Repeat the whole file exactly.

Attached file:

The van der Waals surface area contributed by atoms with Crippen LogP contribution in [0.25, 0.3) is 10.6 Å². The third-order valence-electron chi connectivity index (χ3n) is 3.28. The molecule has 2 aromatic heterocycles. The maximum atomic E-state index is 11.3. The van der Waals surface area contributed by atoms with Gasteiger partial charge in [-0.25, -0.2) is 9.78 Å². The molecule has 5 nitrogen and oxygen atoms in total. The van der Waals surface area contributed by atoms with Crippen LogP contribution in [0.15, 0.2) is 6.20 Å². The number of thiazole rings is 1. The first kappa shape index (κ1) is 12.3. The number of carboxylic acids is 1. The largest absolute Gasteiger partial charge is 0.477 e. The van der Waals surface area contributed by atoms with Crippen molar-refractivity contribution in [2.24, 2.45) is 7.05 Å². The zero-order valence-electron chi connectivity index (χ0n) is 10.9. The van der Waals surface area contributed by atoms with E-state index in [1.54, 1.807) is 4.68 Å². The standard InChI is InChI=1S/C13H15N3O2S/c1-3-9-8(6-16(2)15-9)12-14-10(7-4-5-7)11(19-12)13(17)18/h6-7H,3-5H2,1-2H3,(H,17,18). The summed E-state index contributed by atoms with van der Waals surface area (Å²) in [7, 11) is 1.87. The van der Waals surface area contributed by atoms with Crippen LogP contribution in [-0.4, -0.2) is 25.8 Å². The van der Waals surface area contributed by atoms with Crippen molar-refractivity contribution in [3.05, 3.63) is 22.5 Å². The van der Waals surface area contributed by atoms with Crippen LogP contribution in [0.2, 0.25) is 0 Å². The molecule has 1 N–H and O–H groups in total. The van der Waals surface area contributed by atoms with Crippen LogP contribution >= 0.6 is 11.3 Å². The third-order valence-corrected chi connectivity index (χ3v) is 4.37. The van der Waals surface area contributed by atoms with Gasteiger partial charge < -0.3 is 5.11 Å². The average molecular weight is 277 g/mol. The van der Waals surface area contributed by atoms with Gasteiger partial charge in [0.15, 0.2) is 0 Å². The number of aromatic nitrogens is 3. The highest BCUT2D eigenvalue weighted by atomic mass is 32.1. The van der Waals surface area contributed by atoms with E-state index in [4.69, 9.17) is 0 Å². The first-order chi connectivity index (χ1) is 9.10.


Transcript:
The van der Waals surface area contributed by atoms with Crippen LogP contribution in [0.25, 0.3) is 10.6 Å². The third-order valence-electron chi connectivity index (χ3n) is 3.28. The molecule has 2 aromatic heterocycles. The maximum atomic E-state index is 11.3. The van der Waals surface area contributed by atoms with Gasteiger partial charge in [-0.25, -0.2) is 9.78 Å². The molecule has 5 nitrogen and oxygen atoms in total. The van der Waals surface area contributed by atoms with Crippen LogP contribution in [0.15, 0.2) is 6.20 Å². The number of thiazole rings is 1. The first kappa shape index (κ1) is 12.3. The number of carboxylic acids is 1. The largest absolute Gasteiger partial charge is 0.477 e. The van der Waals surface area contributed by atoms with Crippen molar-refractivity contribution in [2.24, 2.45) is 7.05 Å². The zero-order valence-electron chi connectivity index (χ0n) is 10.9. The van der Waals surface area contributed by atoms with E-state index in [1.54, 1.807) is 4.68 Å². The standard InChI is InChI=1S/C13H15N3O2S/c1-3-9-8(6-16(2)15-9)12-14-10(7-4-5-7)11(19-12)13(17)18/h6-7H,3-5H2,1-2H3,(H,17,18). The summed E-state index contributed by atoms with van der Waals surface area (Å²) in [7, 11) is 1.87. The van der Waals surface area contributed by atoms with Crippen LogP contribution in [-0.4, -0.2) is 25.8 Å². The van der Waals surface area contributed by atoms with Crippen molar-refractivity contribution in [3.05, 3.63) is 22.5 Å². The van der Waals surface area contributed by atoms with Crippen LogP contribution in [0.2, 0.25) is 0 Å². The molecule has 1 N–H and O–H groups in total. The van der Waals surface area contributed by atoms with Crippen LogP contribution >= 0.6 is 11.3 Å². The third-order valence-corrected chi connectivity index (χ3v) is 4.37. The van der Waals surface area contributed by atoms with Gasteiger partial charge < -0.3 is 5.11 Å². The average molecular weight is 277 g/mol. The van der Waals surface area contributed by atoms with Gasteiger partial charge in [0.15, 0.2) is 0 Å². The number of aromatic nitrogens is 3. The highest BCUT2D eigenvalue weighted by atomic mass is 32.1. The van der Waals surface area contributed by atoms with E-state index in [4.69, 9.17) is 0 Å². The first-order chi connectivity index (χ1) is 9.10.